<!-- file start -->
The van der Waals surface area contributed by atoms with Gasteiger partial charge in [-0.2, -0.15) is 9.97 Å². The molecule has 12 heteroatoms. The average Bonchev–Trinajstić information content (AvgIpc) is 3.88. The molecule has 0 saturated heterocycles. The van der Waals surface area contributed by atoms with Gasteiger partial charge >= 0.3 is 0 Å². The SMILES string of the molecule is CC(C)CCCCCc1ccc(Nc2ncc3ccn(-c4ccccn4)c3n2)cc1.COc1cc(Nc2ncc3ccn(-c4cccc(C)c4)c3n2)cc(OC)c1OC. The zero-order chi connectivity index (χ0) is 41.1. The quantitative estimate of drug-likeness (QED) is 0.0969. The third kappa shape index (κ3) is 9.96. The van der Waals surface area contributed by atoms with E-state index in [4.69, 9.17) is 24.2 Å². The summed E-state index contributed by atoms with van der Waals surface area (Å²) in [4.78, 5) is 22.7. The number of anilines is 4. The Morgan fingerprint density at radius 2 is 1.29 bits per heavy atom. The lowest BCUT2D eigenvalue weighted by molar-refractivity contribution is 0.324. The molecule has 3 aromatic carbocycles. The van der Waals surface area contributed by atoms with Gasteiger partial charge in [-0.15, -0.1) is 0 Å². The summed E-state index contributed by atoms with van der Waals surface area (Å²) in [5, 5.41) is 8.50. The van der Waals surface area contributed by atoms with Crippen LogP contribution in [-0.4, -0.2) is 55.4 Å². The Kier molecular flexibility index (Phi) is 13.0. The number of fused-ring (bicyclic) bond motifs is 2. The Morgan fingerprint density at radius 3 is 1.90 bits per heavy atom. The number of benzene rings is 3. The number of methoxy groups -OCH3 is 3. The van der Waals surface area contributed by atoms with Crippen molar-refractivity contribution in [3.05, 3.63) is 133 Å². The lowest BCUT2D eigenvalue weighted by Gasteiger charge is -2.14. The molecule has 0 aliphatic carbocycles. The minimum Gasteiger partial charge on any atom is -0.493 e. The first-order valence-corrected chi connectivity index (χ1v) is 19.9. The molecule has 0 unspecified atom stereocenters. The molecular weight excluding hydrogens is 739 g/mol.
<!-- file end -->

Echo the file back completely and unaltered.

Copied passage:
The van der Waals surface area contributed by atoms with Gasteiger partial charge in [-0.2, -0.15) is 9.97 Å². The molecule has 12 heteroatoms. The average Bonchev–Trinajstić information content (AvgIpc) is 3.88. The molecule has 0 saturated heterocycles. The van der Waals surface area contributed by atoms with Gasteiger partial charge >= 0.3 is 0 Å². The SMILES string of the molecule is CC(C)CCCCCc1ccc(Nc2ncc3ccn(-c4ccccn4)c3n2)cc1.COc1cc(Nc2ncc3ccn(-c4cccc(C)c4)c3n2)cc(OC)c1OC. The zero-order chi connectivity index (χ0) is 41.1. The quantitative estimate of drug-likeness (QED) is 0.0969. The third kappa shape index (κ3) is 9.96. The van der Waals surface area contributed by atoms with E-state index in [4.69, 9.17) is 24.2 Å². The summed E-state index contributed by atoms with van der Waals surface area (Å²) in [4.78, 5) is 22.7. The number of anilines is 4. The Morgan fingerprint density at radius 2 is 1.29 bits per heavy atom. The lowest BCUT2D eigenvalue weighted by molar-refractivity contribution is 0.324. The molecule has 3 aromatic carbocycles. The van der Waals surface area contributed by atoms with Gasteiger partial charge in [-0.15, -0.1) is 0 Å². The summed E-state index contributed by atoms with van der Waals surface area (Å²) in [5, 5.41) is 8.50. The van der Waals surface area contributed by atoms with Crippen LogP contribution in [-0.4, -0.2) is 55.4 Å². The Kier molecular flexibility index (Phi) is 13.0. The number of fused-ring (bicyclic) bond motifs is 2. The Morgan fingerprint density at radius 3 is 1.90 bits per heavy atom. The number of benzene rings is 3. The number of methoxy groups -OCH3 is 3. The van der Waals surface area contributed by atoms with Crippen molar-refractivity contribution in [3.05, 3.63) is 133 Å². The lowest BCUT2D eigenvalue weighted by Gasteiger charge is -2.14. The molecule has 0 aliphatic carbocycles. The minimum Gasteiger partial charge on any atom is -0.493 e. The first-order valence-corrected chi connectivity index (χ1v) is 19.9. The molecule has 0 unspecified atom stereocenters. The molecular weight excluding hydrogens is 739 g/mol.